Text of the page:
by Connie Oswald Stofko
“This is my sanctuary,” said Kathleen Pratt of Amherst. “The waterfall, the fish, the birds — it all brings me such peace.”
I visited the home she shares with her husband John during last year’s Town of Amherst Garden Walk.
Even though her yard is beautiful from the street, people are amazed at how much there is to see once they walk in.
“My neighbors call it my secret garden,” Pratt said.
As you can see from the first picture, the Pratts have a lot of trees. Kathleen wanted to get rid of some, but her husband said, “Don’t touch the trees.”
Shade can be a challenge for gardeners, but as I entered the yard during the Amherst Garden Walk, I heard another visitor exclaim, “You have so much shade, but so much color!” Here’s how Pratt does it.
Pratt uses perennials for shade, such as astilbe, ligularia and hostas, that add some color with flowers. Solomon’s seal blooms earlier in spring.
More colorful plants for shade are coming onto the market, she noted, so look for new varieties.
And look for plants with interesting foliage. Hostas come in many shades of green and white and yellow, so their leaves as well as their flowers can add color. She has Japanese fleece flower, which starts out with bright pink leaves. Later in the summer the leaves are green with splashes of white.
She also uses annual flowers to add color. And in deep shade, she uses tchotchkes such as her pink flamingos and glass flowers. The colorful paint on the shed helps, too.
Years in the making
Kathleen now does landscaping work during the summer, but she made a lot of mistakes when she began to garden.
“I didn’t realize those plastic tags that come with plants really meant something,” she said.
The Pratts started on their landscape 15 years ago with the pond. They put a deck on the back of the house, and as soon as that was finished, Kathleen insisted they also have a seating area in the yard.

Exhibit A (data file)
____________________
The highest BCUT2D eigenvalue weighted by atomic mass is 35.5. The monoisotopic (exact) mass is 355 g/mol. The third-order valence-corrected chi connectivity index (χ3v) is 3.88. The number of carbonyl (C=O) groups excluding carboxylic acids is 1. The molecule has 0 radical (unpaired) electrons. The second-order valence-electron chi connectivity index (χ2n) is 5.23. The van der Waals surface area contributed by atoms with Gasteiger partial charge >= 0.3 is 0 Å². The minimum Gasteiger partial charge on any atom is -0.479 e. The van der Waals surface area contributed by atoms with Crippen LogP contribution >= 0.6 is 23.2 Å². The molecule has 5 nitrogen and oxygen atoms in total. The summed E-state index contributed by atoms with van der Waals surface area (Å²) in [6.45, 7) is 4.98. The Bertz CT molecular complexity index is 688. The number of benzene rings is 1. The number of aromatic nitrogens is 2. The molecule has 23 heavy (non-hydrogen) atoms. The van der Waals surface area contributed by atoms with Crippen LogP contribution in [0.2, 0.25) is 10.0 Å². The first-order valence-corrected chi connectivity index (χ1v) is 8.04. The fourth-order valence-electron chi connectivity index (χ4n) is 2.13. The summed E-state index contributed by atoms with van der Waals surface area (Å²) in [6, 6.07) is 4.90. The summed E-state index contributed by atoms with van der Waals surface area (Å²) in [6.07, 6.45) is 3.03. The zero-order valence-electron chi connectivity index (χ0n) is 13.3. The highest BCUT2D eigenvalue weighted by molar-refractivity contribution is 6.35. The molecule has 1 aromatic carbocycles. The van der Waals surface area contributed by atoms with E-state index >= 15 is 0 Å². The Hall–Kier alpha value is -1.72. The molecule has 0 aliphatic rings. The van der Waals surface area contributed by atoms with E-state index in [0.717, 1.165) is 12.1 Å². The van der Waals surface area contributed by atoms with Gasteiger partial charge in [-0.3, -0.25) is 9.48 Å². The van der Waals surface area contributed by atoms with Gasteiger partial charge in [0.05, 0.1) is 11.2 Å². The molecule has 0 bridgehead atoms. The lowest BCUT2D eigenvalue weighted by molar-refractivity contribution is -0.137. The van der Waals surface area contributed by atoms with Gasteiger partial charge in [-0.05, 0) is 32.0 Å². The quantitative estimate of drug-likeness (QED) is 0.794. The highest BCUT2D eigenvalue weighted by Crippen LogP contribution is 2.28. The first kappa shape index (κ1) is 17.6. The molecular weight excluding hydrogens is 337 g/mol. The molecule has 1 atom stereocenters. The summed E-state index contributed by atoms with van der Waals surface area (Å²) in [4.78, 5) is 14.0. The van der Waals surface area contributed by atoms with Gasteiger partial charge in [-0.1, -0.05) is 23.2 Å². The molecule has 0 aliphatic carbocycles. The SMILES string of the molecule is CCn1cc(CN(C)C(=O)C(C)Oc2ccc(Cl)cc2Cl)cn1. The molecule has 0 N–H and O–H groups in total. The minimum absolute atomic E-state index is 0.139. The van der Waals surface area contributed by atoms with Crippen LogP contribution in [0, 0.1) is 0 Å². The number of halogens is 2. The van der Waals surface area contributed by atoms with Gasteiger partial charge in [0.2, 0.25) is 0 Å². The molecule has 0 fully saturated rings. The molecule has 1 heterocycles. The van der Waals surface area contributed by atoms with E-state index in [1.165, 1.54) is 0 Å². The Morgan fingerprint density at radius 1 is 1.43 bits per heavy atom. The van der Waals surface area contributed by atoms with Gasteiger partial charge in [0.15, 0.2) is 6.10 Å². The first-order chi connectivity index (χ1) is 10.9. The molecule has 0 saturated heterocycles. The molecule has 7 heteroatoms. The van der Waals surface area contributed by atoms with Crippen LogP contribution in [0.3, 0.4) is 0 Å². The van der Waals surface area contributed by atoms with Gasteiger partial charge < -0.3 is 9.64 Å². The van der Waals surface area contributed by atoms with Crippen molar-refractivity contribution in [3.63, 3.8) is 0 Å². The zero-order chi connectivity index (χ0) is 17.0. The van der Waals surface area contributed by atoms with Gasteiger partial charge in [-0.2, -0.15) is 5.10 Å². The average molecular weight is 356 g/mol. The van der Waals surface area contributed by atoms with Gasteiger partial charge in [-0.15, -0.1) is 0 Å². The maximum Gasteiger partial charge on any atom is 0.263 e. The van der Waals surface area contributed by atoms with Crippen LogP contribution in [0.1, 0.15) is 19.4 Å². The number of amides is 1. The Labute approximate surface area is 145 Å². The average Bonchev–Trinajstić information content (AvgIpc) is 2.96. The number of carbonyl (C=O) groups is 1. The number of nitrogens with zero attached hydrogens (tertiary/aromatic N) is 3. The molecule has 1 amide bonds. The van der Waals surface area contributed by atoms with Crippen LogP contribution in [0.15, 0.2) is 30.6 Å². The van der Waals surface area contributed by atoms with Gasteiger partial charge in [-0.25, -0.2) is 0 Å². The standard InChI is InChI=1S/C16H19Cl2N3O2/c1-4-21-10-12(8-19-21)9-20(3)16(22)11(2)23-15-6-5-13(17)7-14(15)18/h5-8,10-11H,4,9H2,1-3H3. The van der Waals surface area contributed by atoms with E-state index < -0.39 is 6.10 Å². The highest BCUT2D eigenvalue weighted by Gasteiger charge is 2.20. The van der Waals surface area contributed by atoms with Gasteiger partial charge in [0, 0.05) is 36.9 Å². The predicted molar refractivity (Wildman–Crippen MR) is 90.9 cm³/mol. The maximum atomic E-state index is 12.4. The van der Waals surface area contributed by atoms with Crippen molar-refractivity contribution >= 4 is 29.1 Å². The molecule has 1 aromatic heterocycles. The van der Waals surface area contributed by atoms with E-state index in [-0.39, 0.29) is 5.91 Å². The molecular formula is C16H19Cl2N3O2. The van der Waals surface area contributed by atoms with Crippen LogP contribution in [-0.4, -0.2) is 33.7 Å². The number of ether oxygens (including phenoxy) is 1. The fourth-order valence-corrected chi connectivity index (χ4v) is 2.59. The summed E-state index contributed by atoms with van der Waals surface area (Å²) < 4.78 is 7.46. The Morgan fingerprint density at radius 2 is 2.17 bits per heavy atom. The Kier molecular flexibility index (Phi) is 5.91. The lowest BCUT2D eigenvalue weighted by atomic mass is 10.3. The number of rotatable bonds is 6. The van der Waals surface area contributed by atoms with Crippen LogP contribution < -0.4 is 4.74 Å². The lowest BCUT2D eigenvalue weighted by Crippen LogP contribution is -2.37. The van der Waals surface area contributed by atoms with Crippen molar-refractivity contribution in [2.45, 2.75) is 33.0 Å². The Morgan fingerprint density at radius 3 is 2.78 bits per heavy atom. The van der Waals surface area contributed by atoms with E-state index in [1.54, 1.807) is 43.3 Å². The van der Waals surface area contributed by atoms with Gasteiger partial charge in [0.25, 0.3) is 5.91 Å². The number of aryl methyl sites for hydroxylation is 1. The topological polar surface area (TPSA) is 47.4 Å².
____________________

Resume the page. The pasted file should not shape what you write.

“I said ‘trust me.’ He said, ‘You were right.'”
A small glass table and chairs is where they enjoy coffee in the morning and dinner in the evening.
“When we moved here, this is exactly what I had in my head,” Kathleen said.
No such thing as perfection
Having a landscape as large as this is “a lot of work, but you do what you can, and do the rest later,” she said. “Nobody is going to say, ‘Oh, there’s a weed.”
I didn’t even notice several small trees that were dead until she pointed them out to me! She keeps the trees there for birds to perch on.
“I gave up on perfection,” she said. “I’m probably the only one who sees the flaws.”
Enjoying the garden
“Gardening is my therapy,” Kathleen said. “I can pick weeds for hours. It’s mindless. I don’t have to think.”
She enjoys the chickadees that make their homes in some of the bird houses in the yard. And flying squirrels also made use of their bird houses! Kathleen said she is sure they were flying squirrels because a baby fell to the ground and she could see it was indeed a flying squirrel.
Her son suggested she get ear buds so she can listen to music while she gardens, but “I have my waterfall and birds and wind chimes. I don’t need artificial sound.
“I don’t need to travel or go anywhere in the summer. This is what I look forward to all year.
“I’d rather be in nature. This is my passion.”